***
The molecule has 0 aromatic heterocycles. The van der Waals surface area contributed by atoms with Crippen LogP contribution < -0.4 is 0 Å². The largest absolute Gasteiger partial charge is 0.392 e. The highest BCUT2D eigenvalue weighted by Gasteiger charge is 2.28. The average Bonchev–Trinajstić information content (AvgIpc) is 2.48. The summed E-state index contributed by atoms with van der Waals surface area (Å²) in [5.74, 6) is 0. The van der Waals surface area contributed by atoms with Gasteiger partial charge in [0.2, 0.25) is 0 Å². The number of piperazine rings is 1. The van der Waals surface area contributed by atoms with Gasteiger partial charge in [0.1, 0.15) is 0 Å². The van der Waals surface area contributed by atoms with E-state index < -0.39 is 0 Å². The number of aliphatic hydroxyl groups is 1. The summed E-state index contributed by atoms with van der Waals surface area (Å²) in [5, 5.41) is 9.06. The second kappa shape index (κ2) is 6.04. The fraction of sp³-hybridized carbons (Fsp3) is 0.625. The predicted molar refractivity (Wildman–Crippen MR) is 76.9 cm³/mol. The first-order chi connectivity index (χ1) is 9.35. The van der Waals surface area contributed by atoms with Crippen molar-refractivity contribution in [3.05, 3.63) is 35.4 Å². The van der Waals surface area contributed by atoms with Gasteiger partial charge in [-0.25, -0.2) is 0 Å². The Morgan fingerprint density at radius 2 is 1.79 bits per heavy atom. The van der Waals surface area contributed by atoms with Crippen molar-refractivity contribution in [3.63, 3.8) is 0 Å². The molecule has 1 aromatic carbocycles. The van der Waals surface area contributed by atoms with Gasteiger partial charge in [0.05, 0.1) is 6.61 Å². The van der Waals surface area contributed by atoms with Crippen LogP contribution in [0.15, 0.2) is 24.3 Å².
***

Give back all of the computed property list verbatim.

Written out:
The molecule has 0 aromatic heterocycles. The van der Waals surface area contributed by atoms with Crippen LogP contribution < -0.4 is 0 Å². The largest absolute Gasteiger partial charge is 0.392 e. The highest BCUT2D eigenvalue weighted by Gasteiger charge is 2.28. The average Bonchev–Trinajstić information content (AvgIpc) is 2.48. The summed E-state index contributed by atoms with van der Waals surface area (Å²) in [5.74, 6) is 0. The van der Waals surface area contributed by atoms with Gasteiger partial charge in [0.2, 0.25) is 0 Å². The number of piperazine rings is 1. The van der Waals surface area contributed by atoms with Gasteiger partial charge in [0.1, 0.15) is 0 Å². The van der Waals surface area contributed by atoms with E-state index < -0.39 is 0 Å². The number of aliphatic hydroxyl groups is 1. The summed E-state index contributed by atoms with van der Waals surface area (Å²) in [5, 5.41) is 9.06. The second kappa shape index (κ2) is 6.04. The fraction of sp³-hybridized carbons (Fsp3) is 0.625. The predicted molar refractivity (Wildman–Crippen MR) is 76.9 cm³/mol. The first-order chi connectivity index (χ1) is 9.35. The van der Waals surface area contributed by atoms with Crippen molar-refractivity contribution in [3.05, 3.63) is 35.4 Å². The van der Waals surface area contributed by atoms with Gasteiger partial charge in [-0.25, -0.2) is 0 Å². The Morgan fingerprint density at radius 2 is 1.79 bits per heavy atom. The van der Waals surface area contributed by atoms with Crippen molar-refractivity contribution in [3.63, 3.8) is 0 Å². The molecule has 1 aromatic carbocycles. The van der Waals surface area contributed by atoms with Gasteiger partial charge in [0.05, 0.1) is 6.61 Å². The van der Waals surface area contributed by atoms with Crippen LogP contribution in [0.15, 0.2) is 24.3 Å².